(Franklin) — A couple of years ago while following up on my father’s genealogy project notes I located Bethel Baptist Church located just over the Coweta County line in Heard County, off of Charlie B. Johnson Road.
Here is where I find fifth and sixth cousins, several times removed and a link to this area that I never knew I had or thought about. My living here is purely coincidental, as I was born and raised in the middle of Alabama.
The first time I visited Bethel I found two pleasant women just leaving the sanctuary and asked permission to wander the tidy cemetery in search of family connections. They were more than enthusiastic.
Turns out they were sisters, members of a dwindling congregation of what had been the largest church in the area many moons ago. They filled me in on some of the church’s history and the associated connecting families: Sims, Ware, Crain, Dickinson, etc.
I had visited the lonely church a few times since but my visit in middle August of 2013 was quite disheartening. The immediate church grounds was in its usual tidiness. However, the cemetery was in great distress.
Small grave markers were lost in the high grass; thick clump grass and a thicket of sumac were taking over the middle section of the cemetery while the peripheral of the cemetery was covered by encroaching Muscadine vines.
The majestic oak trees that stand sentinel like around the cemetery clearing had lost several large limbs and tons of leaves, hiding the family plots that lay beneath. Seedlings were commencing to grow dangerously close to grave markers, false tombs, and slab coverings.
The conditions were understandable. The small church congregation does what it can but nature tends to take over given the chance.
After failing to find a good point of contact through the phone books and the Internet, I took another short excursion out to the church and left a note in a crack of one of the front doors, inquiring whether the church was interested in obtaining some volunteers to come out and lend a hand getting the cemetery cleaned up. I knew of a group looking for a service project to do.
See, I’m also Scoutmaster of Newnan Troop 57 and these guys are always willing to lend a hand when needed and schedules allow. Community service is a large part of what it means to be a Scout. Most times when people see Scouts working on a project they assume it’s a Scout’s Eagle Project being completed but that’s not always the case. Scouts work diligently to assist and help their communities from the Tenderfoot rank through Eagle Scout.
That is a part of “Scout Spirit” and the founding principle of the Boy Scouts of America.
The proposal was put to the Scouts of Troop 57 and they found the idea interesting and agreed to do it once details were ironed out.
After about a week since I left my note, I get a phone call from Mr. Hunt expressing the church’s interest and gratitude for any assistance provided. After a few attempts playing phone tag, Mr. Hunt and I worked out the few details needed and about two weeks later, on Sept 7, 2013, Troop 57 members that could make the date, descended on Bethel Baptist Cemetery with lawnmowers, wheelbarrows, rakes, machetes, axes, bow saws, pruners, weed eaters, and Scout Spirit.
For nearly five hours the Scouts and adult leaders cut, trimmed, pruned, and hauled debris. Gravel in family plots were raked clean of years of fallen detritus. Slabs that were hidden under dirt and grass were revealed. Markers were now adequately fulfilling their purpose.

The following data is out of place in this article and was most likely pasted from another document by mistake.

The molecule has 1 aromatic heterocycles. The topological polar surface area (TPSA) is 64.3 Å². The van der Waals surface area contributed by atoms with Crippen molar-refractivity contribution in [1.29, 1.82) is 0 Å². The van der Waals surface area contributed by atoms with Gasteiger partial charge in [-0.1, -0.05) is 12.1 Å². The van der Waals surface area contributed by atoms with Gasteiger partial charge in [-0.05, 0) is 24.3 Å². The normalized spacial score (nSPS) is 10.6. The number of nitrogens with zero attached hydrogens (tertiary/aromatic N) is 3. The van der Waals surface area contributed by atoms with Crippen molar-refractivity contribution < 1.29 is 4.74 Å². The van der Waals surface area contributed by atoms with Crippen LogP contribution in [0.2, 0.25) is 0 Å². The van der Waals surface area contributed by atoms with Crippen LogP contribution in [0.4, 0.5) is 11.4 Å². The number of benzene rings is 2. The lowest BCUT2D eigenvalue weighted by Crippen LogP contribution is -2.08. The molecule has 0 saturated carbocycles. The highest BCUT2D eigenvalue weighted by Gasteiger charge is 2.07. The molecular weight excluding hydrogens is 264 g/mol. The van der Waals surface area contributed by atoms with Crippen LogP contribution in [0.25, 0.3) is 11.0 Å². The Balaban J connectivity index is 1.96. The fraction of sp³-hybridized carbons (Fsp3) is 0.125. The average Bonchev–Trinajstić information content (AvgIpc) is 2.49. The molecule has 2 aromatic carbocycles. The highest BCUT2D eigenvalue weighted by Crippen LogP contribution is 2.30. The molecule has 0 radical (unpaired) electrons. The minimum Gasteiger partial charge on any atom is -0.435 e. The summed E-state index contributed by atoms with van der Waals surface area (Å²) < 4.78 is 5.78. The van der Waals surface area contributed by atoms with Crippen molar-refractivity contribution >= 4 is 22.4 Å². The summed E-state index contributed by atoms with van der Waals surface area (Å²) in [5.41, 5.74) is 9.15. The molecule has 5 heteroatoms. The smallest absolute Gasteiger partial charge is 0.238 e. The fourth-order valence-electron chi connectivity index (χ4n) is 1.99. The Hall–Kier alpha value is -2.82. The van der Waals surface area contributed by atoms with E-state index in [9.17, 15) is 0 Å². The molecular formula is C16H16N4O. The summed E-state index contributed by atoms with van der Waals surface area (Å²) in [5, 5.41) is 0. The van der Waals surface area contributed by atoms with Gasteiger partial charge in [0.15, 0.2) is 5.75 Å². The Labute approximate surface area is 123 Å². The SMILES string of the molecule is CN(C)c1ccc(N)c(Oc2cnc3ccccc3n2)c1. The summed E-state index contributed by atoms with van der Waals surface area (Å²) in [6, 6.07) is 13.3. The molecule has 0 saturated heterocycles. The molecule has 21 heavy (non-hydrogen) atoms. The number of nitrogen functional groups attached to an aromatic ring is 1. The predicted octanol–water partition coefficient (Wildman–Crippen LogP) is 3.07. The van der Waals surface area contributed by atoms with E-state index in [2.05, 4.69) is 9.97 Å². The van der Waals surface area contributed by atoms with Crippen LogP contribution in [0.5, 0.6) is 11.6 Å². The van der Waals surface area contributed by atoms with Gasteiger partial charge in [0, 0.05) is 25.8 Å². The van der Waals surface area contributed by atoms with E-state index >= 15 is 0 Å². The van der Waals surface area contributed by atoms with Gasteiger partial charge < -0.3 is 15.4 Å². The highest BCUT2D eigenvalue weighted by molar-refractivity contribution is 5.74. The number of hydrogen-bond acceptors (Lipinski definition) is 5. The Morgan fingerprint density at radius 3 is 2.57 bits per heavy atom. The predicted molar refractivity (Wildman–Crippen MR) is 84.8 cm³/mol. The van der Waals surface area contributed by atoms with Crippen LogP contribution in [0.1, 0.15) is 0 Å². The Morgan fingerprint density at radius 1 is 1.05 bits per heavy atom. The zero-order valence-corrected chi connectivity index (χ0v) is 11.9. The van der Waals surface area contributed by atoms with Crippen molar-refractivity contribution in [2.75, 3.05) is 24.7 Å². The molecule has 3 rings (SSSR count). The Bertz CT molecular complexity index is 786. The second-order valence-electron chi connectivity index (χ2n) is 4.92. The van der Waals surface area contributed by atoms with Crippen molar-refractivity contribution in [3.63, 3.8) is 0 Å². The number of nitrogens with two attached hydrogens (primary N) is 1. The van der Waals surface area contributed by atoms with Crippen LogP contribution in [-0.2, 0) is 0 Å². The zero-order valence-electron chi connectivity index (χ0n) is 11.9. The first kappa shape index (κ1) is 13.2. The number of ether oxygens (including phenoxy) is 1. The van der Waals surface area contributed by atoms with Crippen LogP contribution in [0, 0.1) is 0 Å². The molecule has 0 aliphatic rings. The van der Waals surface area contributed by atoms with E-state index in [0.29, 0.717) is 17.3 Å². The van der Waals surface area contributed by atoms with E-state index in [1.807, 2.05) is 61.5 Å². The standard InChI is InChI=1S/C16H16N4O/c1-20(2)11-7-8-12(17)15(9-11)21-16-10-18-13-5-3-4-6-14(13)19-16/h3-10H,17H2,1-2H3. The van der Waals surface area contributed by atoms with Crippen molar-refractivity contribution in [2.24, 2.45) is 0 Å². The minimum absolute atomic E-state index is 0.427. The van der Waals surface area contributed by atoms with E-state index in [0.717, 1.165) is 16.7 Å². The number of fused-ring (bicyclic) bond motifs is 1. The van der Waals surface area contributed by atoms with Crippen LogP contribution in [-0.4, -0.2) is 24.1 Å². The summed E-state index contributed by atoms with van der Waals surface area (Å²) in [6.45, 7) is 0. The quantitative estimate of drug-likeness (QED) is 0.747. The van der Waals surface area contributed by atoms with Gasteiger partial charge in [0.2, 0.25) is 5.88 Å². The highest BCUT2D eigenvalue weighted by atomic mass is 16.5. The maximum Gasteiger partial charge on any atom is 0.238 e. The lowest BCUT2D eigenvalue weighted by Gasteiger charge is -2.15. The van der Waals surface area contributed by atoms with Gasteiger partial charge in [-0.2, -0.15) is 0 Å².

Troop 57 knew that they had performed an outstanding job start to finish, the before and after photos tell the story, but were still curious whether their efforts met up to any expectations.
The cleanup was performed the day before Bethel Baptist Church held their quarterly Sunday meeting so it wasn’t but a day or two when I once again received a voice message from Mr. Hunt. He was calling to express gratitude on behalf of the congregants and to congratulate Troop 57 on a job well done.
Troop 57 also received an invitation to come camp sometime on Bethel Baptist property, which they will probably take them up on when time allows.
In the meantime, the cemetery looks befitting the final resting place of those interred there; and visitors and fellow genealogists can once again enjoy their visitations.
Scoutmaster Troop 57
Troop 57 is chartered by Heatherwood Baptist Church, Newnan, Georgia.
BETHEL BAPTIST CHURCH
We get a brief history of this church from “Historic Landmarks of the South” by Annie Hadden Crensaw, Greenville, Alabama:
“Bethel Baptist Church – the oldest church in Heard County – was organized in 1828 in what was then Coweta County, with nine members under Reverends James Reeves and John Wood. A site was chosen for a church to be built at ‘Henderson’s Spring’, a strong clear water source noted and used by early settlers. This location became part of newly-created Heard County in 1830, and there the church grew and prospered. Its membership increased to 175, and included many of the pioneer families of both Coweta and Heard counties. Bethel became for a time the largest church in the Western Baptist Association and owned 30 acres at the springs until after the Civil War. In 1925, plans were made under the direction of Robert Lee Wilson, Sr. to rebuild the existing structure (which was in poor condition) and to use as much of the old wood as possible. Although the old church burned before the project was completed, the pulpit, pews and other interior furniture were saved from the fire and installed in the new building and are in use today. The 1925 structure was restored in 1972 under Robert Lee Wilson, Jr., with support from descendants of its pioneer members.”